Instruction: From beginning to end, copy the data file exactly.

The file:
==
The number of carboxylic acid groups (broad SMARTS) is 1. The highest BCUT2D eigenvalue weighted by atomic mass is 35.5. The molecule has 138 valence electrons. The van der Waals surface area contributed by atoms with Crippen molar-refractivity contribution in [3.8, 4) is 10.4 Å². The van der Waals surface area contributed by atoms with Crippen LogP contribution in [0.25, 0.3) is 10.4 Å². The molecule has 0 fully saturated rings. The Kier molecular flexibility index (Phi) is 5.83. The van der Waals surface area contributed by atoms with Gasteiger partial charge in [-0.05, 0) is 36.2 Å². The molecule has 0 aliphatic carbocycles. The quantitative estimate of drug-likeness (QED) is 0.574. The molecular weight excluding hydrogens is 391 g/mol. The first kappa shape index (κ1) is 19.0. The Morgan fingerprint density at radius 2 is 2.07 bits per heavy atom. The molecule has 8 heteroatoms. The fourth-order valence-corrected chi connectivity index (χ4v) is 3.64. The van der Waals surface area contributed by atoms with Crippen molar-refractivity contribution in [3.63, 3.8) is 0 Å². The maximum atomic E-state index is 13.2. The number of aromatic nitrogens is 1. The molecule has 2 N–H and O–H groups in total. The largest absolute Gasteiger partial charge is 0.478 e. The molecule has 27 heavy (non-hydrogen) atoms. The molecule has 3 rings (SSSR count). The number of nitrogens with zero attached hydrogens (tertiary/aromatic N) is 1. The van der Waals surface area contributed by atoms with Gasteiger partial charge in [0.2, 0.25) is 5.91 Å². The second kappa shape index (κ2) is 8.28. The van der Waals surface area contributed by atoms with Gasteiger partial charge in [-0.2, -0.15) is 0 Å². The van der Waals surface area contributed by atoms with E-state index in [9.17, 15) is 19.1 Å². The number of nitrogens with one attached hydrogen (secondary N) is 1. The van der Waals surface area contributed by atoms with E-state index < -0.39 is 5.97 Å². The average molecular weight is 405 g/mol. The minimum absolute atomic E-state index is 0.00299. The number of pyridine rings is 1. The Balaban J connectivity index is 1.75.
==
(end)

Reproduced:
The number of carboxylic acid groups (broad SMARTS) is 1. The highest BCUT2D eigenvalue weighted by atomic mass is 35.5. The molecule has 138 valence electrons. The van der Waals surface area contributed by atoms with Crippen molar-refractivity contribution in [3.8, 4) is 10.4 Å². The van der Waals surface area contributed by atoms with Crippen LogP contribution in [0.25, 0.3) is 10.4 Å². The molecule has 0 fully saturated rings. The Kier molecular flexibility index (Phi) is 5.83. The van der Waals surface area contributed by atoms with Gasteiger partial charge in [-0.05, 0) is 36.2 Å². The molecule has 0 aliphatic carbocycles. The quantitative estimate of drug-likeness (QED) is 0.574. The molecular weight excluding hydrogens is 391 g/mol. The first kappa shape index (κ1) is 19.0. The Morgan fingerprint density at radius 2 is 2.07 bits per heavy atom. The molecule has 8 heteroatoms. The fourth-order valence-corrected chi connectivity index (χ4v) is 3.64. The van der Waals surface area contributed by atoms with Crippen molar-refractivity contribution in [3.63, 3.8) is 0 Å². The maximum atomic E-state index is 13.2. The number of aromatic nitrogens is 1. The molecule has 2 N–H and O–H groups in total. The largest absolute Gasteiger partial charge is 0.478 e. The molecule has 27 heavy (non-hydrogen) atoms. The molecule has 3 rings (SSSR count). The number of nitrogens with zero attached hydrogens (tertiary/aromatic N) is 1. The van der Waals surface area contributed by atoms with Gasteiger partial charge in [0.2, 0.25) is 5.91 Å². The second kappa shape index (κ2) is 8.28. The van der Waals surface area contributed by atoms with Gasteiger partial charge in [-0.2, -0.15) is 0 Å². The van der Waals surface area contributed by atoms with E-state index in [9.17, 15) is 19.1 Å². The number of nitrogens with one attached hydrogen (secondary N) is 1. The van der Waals surface area contributed by atoms with E-state index < -0.39 is 5.97 Å². The average molecular weight is 405 g/mol. The minimum absolute atomic E-state index is 0.00299. The number of pyridine rings is 1. The Balaban J connectivity index is 1.75.